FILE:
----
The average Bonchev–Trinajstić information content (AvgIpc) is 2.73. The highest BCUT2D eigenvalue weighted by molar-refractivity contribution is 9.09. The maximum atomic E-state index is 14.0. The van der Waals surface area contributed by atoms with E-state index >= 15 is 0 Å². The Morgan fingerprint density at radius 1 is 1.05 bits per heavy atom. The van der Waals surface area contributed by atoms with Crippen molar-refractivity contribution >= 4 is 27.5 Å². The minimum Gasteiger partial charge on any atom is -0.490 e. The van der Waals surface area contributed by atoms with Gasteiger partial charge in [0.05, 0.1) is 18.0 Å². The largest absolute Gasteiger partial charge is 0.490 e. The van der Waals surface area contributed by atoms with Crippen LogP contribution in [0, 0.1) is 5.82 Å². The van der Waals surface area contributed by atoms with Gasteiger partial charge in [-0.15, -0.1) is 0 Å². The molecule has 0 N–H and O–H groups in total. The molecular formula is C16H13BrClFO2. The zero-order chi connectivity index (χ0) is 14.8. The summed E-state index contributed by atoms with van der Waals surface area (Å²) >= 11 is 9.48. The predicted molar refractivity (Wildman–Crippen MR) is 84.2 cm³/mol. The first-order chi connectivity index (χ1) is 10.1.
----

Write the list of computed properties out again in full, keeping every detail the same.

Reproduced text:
The average Bonchev–Trinajstić information content (AvgIpc) is 2.73. The highest BCUT2D eigenvalue weighted by molar-refractivity contribution is 9.09. The maximum atomic E-state index is 14.0. The van der Waals surface area contributed by atoms with E-state index >= 15 is 0 Å². The Morgan fingerprint density at radius 1 is 1.05 bits per heavy atom. The van der Waals surface area contributed by atoms with Crippen molar-refractivity contribution >= 4 is 27.5 Å². The minimum Gasteiger partial charge on any atom is -0.490 e. The van der Waals surface area contributed by atoms with Gasteiger partial charge in [0.05, 0.1) is 18.0 Å². The largest absolute Gasteiger partial charge is 0.490 e. The van der Waals surface area contributed by atoms with Crippen LogP contribution in [0, 0.1) is 5.82 Å². The van der Waals surface area contributed by atoms with Gasteiger partial charge in [-0.15, -0.1) is 0 Å². The molecule has 0 N–H and O–H groups in total. The molecular formula is C16H13BrClFO2. The zero-order chi connectivity index (χ0) is 14.8. The summed E-state index contributed by atoms with van der Waals surface area (Å²) >= 11 is 9.48. The predicted molar refractivity (Wildman–Crippen MR) is 84.2 cm³/mol. The first-order chi connectivity index (χ1) is 10.1.